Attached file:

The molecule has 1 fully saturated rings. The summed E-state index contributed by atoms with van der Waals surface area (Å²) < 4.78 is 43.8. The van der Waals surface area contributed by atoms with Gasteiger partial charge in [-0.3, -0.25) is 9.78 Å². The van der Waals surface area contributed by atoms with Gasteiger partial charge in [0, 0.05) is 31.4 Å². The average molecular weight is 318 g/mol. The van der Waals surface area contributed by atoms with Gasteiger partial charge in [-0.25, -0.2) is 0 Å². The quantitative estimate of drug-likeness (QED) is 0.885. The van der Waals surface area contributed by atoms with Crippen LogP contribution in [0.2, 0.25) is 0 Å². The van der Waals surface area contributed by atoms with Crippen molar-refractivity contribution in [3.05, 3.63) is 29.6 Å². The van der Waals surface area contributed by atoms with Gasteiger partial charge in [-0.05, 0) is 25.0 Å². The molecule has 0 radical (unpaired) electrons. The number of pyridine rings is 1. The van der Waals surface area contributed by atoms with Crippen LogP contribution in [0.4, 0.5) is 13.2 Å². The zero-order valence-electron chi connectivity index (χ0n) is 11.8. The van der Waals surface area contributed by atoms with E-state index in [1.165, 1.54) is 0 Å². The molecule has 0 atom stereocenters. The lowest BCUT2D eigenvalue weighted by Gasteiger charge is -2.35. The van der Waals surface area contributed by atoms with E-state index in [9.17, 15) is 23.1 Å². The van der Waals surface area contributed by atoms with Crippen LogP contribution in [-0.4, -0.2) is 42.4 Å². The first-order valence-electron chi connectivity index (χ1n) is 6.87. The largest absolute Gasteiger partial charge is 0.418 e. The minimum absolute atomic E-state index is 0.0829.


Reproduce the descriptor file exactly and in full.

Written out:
The molecule has 1 fully saturated rings. The summed E-state index contributed by atoms with van der Waals surface area (Å²) < 4.78 is 43.8. The van der Waals surface area contributed by atoms with Gasteiger partial charge in [-0.3, -0.25) is 9.78 Å². The van der Waals surface area contributed by atoms with Gasteiger partial charge in [0, 0.05) is 31.4 Å². The average molecular weight is 318 g/mol. The van der Waals surface area contributed by atoms with Gasteiger partial charge in [-0.25, -0.2) is 0 Å². The quantitative estimate of drug-likeness (QED) is 0.885. The van der Waals surface area contributed by atoms with Crippen LogP contribution in [0.2, 0.25) is 0 Å². The van der Waals surface area contributed by atoms with Crippen molar-refractivity contribution in [3.05, 3.63) is 29.6 Å². The van der Waals surface area contributed by atoms with Gasteiger partial charge in [-0.05, 0) is 25.0 Å². The molecule has 0 radical (unpaired) electrons. The number of pyridine rings is 1. The van der Waals surface area contributed by atoms with Crippen LogP contribution in [0.4, 0.5) is 13.2 Å². The zero-order valence-electron chi connectivity index (χ0n) is 11.8. The van der Waals surface area contributed by atoms with E-state index in [1.165, 1.54) is 0 Å². The molecule has 0 atom stereocenters. The lowest BCUT2D eigenvalue weighted by Gasteiger charge is -2.35. The van der Waals surface area contributed by atoms with E-state index in [9.17, 15) is 23.1 Å². The van der Waals surface area contributed by atoms with Crippen LogP contribution in [-0.4, -0.2) is 42.4 Å². The first-order valence-electron chi connectivity index (χ1n) is 6.87. The largest absolute Gasteiger partial charge is 0.418 e. The minimum absolute atomic E-state index is 0.0829.